1990: The Plans for Renovating the City CoreSeptember 16, 2016 0 comments Print Article
This is part of an ongoing series reexamining the arguments and public opinions that captured the public imagination or swayed the conventional wisdom about how the city would develop in the future. The decisions of the past affect us all in the present, and understanding why things were done or what the prevailing opinion was at the time can guide us in making the decisions about the future. This is a summary of the public perception of downtown development from my own Magazine, Dare Tabloid in 1990, about 26 years ago. Its hard to believe that nearly thirty years has passed since I wrote the following feature article.
The Bold New City of God.
What is to become of it?
Yes, yes, the editor of Dare already knows. The Bold New City sucks and living here is strictly for the birds. He has been told. As a matter of fact, he hears it all the time. Every day of the week, practically every hour, on the hour. The common consensus is that there is no future, much less vision in Jacksonville. Only fools and Baptists (inseparable in many minds) would stay here if presented with a choice......
Our staid little town is a big trip to nowhere, run by stiff necked Baptists....a city filled and brimming over with rednecks racists, goofy fundamentalist types and obnoxious philistines whose lives are so pointless that they manage to equate progressive kids with devil worship and Art with communist/homosexual plots to convert the rest of decent godfearing humanity to perversion and evil....a community so culturally dead and prospectless as to become a departure point for talented, happening and with-it people who want to pursue that big shiny better deal in other bigger shinier cities with real city cultures.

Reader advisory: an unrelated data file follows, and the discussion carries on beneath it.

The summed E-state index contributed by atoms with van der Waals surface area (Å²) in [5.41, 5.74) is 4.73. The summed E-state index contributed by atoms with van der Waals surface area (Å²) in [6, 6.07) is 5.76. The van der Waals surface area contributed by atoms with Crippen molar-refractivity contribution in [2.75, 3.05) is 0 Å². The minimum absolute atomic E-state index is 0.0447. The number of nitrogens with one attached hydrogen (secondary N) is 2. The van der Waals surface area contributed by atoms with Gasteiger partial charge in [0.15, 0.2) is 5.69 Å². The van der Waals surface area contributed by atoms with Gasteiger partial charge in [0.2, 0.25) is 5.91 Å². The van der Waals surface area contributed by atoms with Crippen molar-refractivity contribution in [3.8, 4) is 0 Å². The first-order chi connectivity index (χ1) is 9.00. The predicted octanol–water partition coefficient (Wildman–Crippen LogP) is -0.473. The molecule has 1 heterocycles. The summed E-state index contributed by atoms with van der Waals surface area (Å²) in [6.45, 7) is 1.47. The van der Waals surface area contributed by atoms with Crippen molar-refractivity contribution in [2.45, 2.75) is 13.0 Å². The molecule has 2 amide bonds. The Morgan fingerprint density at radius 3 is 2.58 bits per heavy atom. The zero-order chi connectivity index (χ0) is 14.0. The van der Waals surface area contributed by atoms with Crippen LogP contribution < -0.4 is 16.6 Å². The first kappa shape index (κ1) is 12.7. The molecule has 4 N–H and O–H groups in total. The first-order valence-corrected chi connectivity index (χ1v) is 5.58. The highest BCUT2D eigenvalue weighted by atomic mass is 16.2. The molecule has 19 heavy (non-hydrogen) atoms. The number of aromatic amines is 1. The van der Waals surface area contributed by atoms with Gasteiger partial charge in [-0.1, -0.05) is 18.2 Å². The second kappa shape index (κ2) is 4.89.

The editor is certain that the gentle reader is as well acquainted with the litany as he is. The constant, and in certain fundamental aspects, justifiable complaint might be fine for the cattle like herds of suburbanites in Mandarin, First Baptists of Downtown, rednecks of Northside/Westside and the ruling classes of Ortega/Avondale and Baymeadows, but that for anyone else, it is a boring hellhole and a stifling bag pulled tightly around the neck of whatever culture, enlightenment or genuine liberalism might dare to rear its ugly head. Well the editor of DARE, for one, is tired of hearing it. ANd not just tired either, but sick and tired.
Oh to be sure, he can see how, the skeptical pessimism is so commonplace, (and after researching this article, he thinks he can guess why as well) But this humble servant is here to tell the gentle reader that Jacksonville is not the backwards tidewater town that popular perception would make of it. Changes are on the way, and further, these changes have been in the making for some time. As a matter of fact, our city is changing so rapidly and so incredibly that when (in little bursts of excitement) we've shared our findings with innocent bystanders, they have treated us as harmless, but still demented mental cases.